Our Innovative Techniques

Graston / IASTM Technique
The Graston technique is an Instrument Assisted Soft Tissue Mobilization Technique (IASTM). This technique offers relief from soft tissue tightness and other inflammatory conditions, such as: tendinitis, bursitis, fasciitis, epicondylitis, muscle strains, post-surgical scarring / fibrosis and other and soft tissue conditions. IASTM tools are metal instruments, with various shapes and sizes to contour to different body regions.

Kinesio-Taping
The Kinesio Taping Method, (“Kinesiotaping”), can affect the circulatory/lymphatic, neural, muscular, and fascial systems, as well as the joints. Kinesiotaping is currently being used by our therapists to change muscle tone, move lymphatic fluids, correct movement patterns, and improve posture. Kinesiotaping differs from athletic strapping tape and the traditional McConnell Taping Method. The special tape is a is a latex-free hypoallergenic cotton fiber tape with an acrylic heat-activated backing that stretches only along its longitudinal axis. The tape can be stretched 40%-60% of its resting length. Kinesiotaping gives support and stability to joints and muscles without affecting circulation and range of motion. The nice thing about this taping technique is that it can get wet in the shower and can last up to 3-4 days without being removed.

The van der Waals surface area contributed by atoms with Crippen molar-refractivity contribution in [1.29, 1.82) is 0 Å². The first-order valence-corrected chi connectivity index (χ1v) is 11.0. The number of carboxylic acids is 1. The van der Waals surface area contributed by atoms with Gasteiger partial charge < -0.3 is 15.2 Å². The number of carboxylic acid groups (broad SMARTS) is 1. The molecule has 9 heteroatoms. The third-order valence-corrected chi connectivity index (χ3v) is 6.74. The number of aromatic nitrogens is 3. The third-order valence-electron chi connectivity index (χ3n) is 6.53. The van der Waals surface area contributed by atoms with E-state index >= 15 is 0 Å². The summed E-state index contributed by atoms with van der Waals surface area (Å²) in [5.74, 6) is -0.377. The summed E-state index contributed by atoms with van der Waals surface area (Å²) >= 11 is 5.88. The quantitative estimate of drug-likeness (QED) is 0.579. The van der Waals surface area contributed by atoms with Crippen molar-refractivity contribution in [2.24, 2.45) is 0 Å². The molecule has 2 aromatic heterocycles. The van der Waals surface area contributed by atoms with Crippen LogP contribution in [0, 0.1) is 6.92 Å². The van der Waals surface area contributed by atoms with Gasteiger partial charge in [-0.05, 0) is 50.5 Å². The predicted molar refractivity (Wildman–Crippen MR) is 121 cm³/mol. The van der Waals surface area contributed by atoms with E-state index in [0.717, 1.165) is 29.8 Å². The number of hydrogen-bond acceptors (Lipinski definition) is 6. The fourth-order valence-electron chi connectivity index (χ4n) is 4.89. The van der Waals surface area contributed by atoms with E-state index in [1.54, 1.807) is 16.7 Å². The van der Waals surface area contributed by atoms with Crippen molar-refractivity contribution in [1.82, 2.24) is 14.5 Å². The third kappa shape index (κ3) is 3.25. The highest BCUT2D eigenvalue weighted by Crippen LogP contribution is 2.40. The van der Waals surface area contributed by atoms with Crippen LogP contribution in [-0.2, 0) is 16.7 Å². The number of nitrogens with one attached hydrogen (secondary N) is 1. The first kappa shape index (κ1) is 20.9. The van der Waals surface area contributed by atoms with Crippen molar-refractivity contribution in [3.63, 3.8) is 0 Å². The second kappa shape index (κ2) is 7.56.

Soft Tissue Cupping
Cupping technique can be done wet or dry. The cupping device can be of varying sizes and are typically made of rubber material formed in a cup shape to produce suction over tissues. Soft tissue cupping is the combination of massage movements and negative pressure with the use of a suction device on the skin. Just as in the art of soft tissue massage, the art of cupping draws fresh blood and lymph into the tissue to accelerate the healing response. The creation of suction (or negative pressure) from cupping disperses or drains stagnation caused by the accumulation of cellular waste, such as lactic acid and other toxins that form deep within muscle tissue or joint as a result of injury, trauma or overuse.